prompted by justice department review. instead, they have been achieved by the detective work of outsiders. >> well, in about 2008, i guess it was, i got a call from sandy levick, an attorney up in washington, dc, who was representing a man named donald eugene gates. >> donald gates was the first hair case that sandra levick challenged. in 1981, gates had been convicted of rape and murder in washington. >> she said, 'do you have any information on a man named michael malone?' i said, 'i've got 7gb, i'll send it to you on a flashdrive.' >> michael malone was the fbi hair examiner who had testified against donald gates. whitehurst had named him in 1997. just three years later, the justice department had identified donald gates' conviction as potentially a mistake. but no one notified gates, or his original lawyer.
>> you had the complete picture of the identification of mr. gates, the correspondence between the fbi or the doj and the us attorney's office, and then we knew of the failure to inform anybody. >> in 2009, dna testing exonerated donald gates. he had served 27 years in prison, at least nine of them since the doj first flagged his case. >> none of these individuals was contacted. none of the defense lawyers was contacted. again, they were sweeping it under the carpet. knowing that they had people that had been locked up for 10, 15, 20, 25 years. it seemed like they should have been rushing to the defense attorneys saying, you know, we might have a problem. >> nobody wanted to deal with this problem. nobody wanted to confront what
it really meant. it doesn't enhance your career to look into cases and, and start stirring around the dust in a 30 or 25 year old rape murder case. >> there's a whole lot of people behind bars in the same situation. there's a whole lot of people all over this country in the same situation. >> in 2012, the department of justice promised finally to conduct a thorough review. it has since identified nearly 2500 cases in which hair comparison evidence was crucial to conviction. in the cases reviewed so far, the justice department found that 26 out of 28 fbi examiners made false claims at trial. >> so we can now say based on a statistically sizable sample of cases that they have reviewed,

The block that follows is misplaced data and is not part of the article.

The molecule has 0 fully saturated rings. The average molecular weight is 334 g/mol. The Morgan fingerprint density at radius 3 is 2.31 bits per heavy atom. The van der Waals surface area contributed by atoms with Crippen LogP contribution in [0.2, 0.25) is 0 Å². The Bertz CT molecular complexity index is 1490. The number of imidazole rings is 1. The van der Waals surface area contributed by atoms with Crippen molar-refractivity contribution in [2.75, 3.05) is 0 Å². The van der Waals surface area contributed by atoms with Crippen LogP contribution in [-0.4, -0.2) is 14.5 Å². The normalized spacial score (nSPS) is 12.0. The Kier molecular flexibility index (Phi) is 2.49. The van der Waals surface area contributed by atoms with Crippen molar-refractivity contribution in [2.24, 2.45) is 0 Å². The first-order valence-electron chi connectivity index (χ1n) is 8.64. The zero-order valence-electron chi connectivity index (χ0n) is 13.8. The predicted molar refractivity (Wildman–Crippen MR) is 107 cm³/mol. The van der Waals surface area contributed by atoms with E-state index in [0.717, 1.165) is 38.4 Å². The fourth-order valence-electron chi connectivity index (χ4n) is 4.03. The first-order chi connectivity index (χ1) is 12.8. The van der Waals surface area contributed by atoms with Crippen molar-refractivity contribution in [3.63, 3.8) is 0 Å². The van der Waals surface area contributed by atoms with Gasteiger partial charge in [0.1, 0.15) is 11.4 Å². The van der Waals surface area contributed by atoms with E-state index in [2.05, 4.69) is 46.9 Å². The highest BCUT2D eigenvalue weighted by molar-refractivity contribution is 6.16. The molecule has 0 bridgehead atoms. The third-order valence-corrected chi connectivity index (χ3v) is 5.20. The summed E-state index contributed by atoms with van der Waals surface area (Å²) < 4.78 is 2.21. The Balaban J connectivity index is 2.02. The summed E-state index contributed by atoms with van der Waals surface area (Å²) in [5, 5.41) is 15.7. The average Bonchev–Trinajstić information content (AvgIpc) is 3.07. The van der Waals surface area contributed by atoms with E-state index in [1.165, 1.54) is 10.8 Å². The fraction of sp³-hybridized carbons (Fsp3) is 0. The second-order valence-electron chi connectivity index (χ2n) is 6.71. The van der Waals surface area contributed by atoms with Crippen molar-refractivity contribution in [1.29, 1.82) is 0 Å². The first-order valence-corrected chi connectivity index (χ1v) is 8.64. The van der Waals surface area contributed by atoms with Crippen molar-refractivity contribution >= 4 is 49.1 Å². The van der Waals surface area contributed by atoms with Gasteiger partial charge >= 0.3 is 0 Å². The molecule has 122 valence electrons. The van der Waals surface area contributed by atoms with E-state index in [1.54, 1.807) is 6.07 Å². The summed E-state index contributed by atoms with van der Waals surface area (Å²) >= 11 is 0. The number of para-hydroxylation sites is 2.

that they were wrong 95% of the time. >> the department of justice and the fbi refused to speak on camera for this program. publicly, they say they will notify defendants' counsel in cases they review. but they will not release the names of those defendants to the public. at least fourteen of them have already been executed, or died of old age. >> there's a lot of lives at stake. there's a lot of lives at stake, a lot of innocent people. >> why, why is there no sense of urgency? there really needs to be a sense of urgency. people are dying in prison. >> as of april 2015, the doj says that it has reviewed 1800 cases. but in 40 percent of them, it closed the review not because it found no error -- but because it failed to obtain the documents needed to review the
case at all. in 2014, while joseph sledge was still in prison, the department of justice reviewed his case. it decided that it did not meet the standards for invalid hair testimony. >> based on the federal bureau of investigation's review of microscopic hair cases and what they're looking for in testimony, they didn't feel joe's case fit the criteria for questionable testimony. >> in other words, joseph sledge's trial was one of the five percent of cases in which the justice department says the fbi got it right. >> that was a case where they didn't overstate the probative value of hair comparison evidence. they were just wrong. wasn't his hair. >> it would pass this current review. >> yes. >> and still it was just wrong. >> just wrong. >> all my real close friends have done died, done died.
gone to the grave. >> what could they do to make this right for you? >> give me 40 years. >> give you 40 years. >> yeah of my life. that'd be great. i could use that. >> these people have decided that today they will be arrested. >> i know that i'm being surveilled. >> people are not getting the care that they need. >> this is a crime against humanity. >> hands up... >> don't shoot. >> hands up... >> don't shoot. >> what do we want? >> justice. >> when do we want it? >> now. >> explosions going on... we're not quite sure - >> is that an i.e.d.?